Have you ever wondered where David Letterman found Larry “Bud” Melman? Of course you have. Find out the answer in this exclusive excerpt from Brian Abrams’ newly-released Amazon Kindle Single AND NOW…An Oral History of “Late Night with David Letterman,” 1982-1993.
At a time when cable TV was nonexistent and Saturday Night Live’s talent and ratings simultaneously took a nosedive, David Letterman’s 12:30 a.m. talk show transformed comedy forever with its ironic obsessions and enabled a generation of writers to flourish. AND NOW…An Oral History of “Late Night with David Letterman,” 1982-1993is comprised of dozens of original interviews with those who worked and guested during Letterman’s NBC stint— beginning with an odd precursor in a problematic 10 a.m. slot, moving to the launch of the iconic Late Night with then-head writer (and then-girlfriend) Merrill Markoe, and ending with his final days at 30 Rock before heading west for CBS’s Ed Sullivan Theater…seven blocks away.
BARRY SAND Executive producer, The David Letterman Show (1980), SCTV (1980-81), Late Night with David Letterman (1982-87): We wanted to get guests that nobody ever thought of — not heavy billboard people. It was the strange guy, the guy who inflated his lawn chair that took off and flew over an airport. Those were the memorable characters.
ANDY BRECKMAN Writer, Late Night (1982-83), Saturday Night Live (1983-87); creator, Monk (2002-09): Stephen Winer and his partner, Karl, had a great influence on the show. They found Calvert DeForest [a k a Larry “Bud” Melman].
SANDRA FURTON Talent coordinator, Late Night (1982-89): Larry “Bud” Melman was an anomaly. He was a really genuinely great guy, who became like a mascot to the show. He was a very sweet person. I guess his naturalness in flubbing things up made it work.
KARL TIEDEMANN Writer, Late Night (1982-83) Consistently poor acting combined with an offbeat look. It didn’t occur to me years later, but do you know the name Maurice Gosfield? He was very much a Melman/DeForest type, and he became a kind of — before the term was used — cult figure. And he apparently had difficulty memorizing lines and getting out dialogue. That rang a bell with me.
STEPHEN WINER Writer, Late Night (1982-83): When Karl was at NYU, he was making a short film, “Life of the Party,” like an old Hal Roach two-reel comedy. When we were doing this thing, Calvert DeForest came at an open audition. There was nothing for him in the movie except background, but there was something about him that made us believe we could use this guy forever. We later made a film called “King of the ‘Z’s,” a parody documentary about the world’s cheapest movie studio of the ’40s and ’50s. The entire time we were writing it, Calvert’s face was always in my mind.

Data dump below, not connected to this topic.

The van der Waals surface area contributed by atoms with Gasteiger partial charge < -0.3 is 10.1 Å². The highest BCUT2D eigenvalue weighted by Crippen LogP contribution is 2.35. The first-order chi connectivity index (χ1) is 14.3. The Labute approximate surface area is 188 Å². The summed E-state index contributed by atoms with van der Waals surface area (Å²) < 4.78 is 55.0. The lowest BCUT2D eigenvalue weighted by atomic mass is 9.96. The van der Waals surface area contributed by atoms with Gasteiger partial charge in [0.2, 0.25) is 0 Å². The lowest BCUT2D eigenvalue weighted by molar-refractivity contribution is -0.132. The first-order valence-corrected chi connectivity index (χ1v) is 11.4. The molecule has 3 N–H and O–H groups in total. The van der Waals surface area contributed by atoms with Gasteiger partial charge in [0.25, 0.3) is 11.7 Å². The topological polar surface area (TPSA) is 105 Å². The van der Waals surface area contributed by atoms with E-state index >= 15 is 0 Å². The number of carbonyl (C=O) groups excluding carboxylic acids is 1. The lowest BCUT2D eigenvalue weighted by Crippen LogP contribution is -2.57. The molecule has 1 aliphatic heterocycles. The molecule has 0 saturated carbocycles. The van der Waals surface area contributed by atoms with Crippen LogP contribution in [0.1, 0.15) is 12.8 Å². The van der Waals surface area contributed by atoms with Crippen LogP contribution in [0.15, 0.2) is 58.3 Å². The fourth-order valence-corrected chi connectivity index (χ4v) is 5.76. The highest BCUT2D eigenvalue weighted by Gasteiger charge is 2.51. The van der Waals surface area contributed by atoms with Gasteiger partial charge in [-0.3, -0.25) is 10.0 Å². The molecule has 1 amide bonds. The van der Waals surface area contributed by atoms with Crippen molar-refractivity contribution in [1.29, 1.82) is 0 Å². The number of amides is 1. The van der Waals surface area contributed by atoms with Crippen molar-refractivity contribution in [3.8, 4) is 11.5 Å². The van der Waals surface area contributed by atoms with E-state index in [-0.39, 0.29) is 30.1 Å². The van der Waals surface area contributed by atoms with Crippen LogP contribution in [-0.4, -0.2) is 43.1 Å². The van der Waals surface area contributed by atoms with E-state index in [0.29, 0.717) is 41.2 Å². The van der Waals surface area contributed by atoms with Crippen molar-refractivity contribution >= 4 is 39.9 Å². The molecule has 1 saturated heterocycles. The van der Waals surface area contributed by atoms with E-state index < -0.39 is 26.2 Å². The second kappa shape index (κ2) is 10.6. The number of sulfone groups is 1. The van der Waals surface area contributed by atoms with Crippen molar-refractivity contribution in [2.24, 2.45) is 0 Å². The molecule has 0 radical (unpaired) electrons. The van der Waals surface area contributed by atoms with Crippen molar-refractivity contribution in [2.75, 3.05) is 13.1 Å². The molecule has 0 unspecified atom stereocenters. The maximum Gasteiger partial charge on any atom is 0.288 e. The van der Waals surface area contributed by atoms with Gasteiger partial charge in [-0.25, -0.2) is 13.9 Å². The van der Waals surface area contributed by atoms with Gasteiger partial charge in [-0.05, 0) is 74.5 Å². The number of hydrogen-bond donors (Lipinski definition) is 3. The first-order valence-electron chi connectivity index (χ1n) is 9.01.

KARL TIEDEMANN: My then-partner and I always had a taste for the offbeat. We loved, as many people do, the whole Mystery Science Theater 3000 thing — just healthy badness. Mediocrity is very common. Really consistent incompetence, that’s a lot more rare. DeForest was worse than mediocrity, but he was a pleasant and amenable fellow.
STEPHEN WINER: When we had the job interview with Dave and Merrill, they were very complimentary of the film. During the course of that meeting, Merrill said, “We’re looking for somebody like that little guy in your movie for the show.” And I said, “That’s the guy you’re looking for. Trust me.” Calvert was in the very first episode. He cold-opened the show as Frankenstein, which was Merrill’s idea. It just took off. And I remember saying to Dave, “Wouldn’t it be funny if Calvert became a big star after this?” And Dave said, “Heh, heh. Sure.”
BARRY SAND: Some of the greatest shows that we ever had were with Larry “Bud” Melman, who always made mistakes. That was part of the fun. “What could go wrong?” And hopefully it would go wrong. You were always rooting for a good wrong thing to happen. Audiences love that. The non-predictability of the show, the imperfection of the show, was part of its charm.
This is an excerpt from Brian Abrams’ Amazon Kindle Single AND NOW…An Oral History of “Late Night with David Letterman,” 1982-1993.
Below, Larry “The Big Man” Melman in a typically insane 1980s Letterman appearance:
Thank you Jeff Newelt of New York City!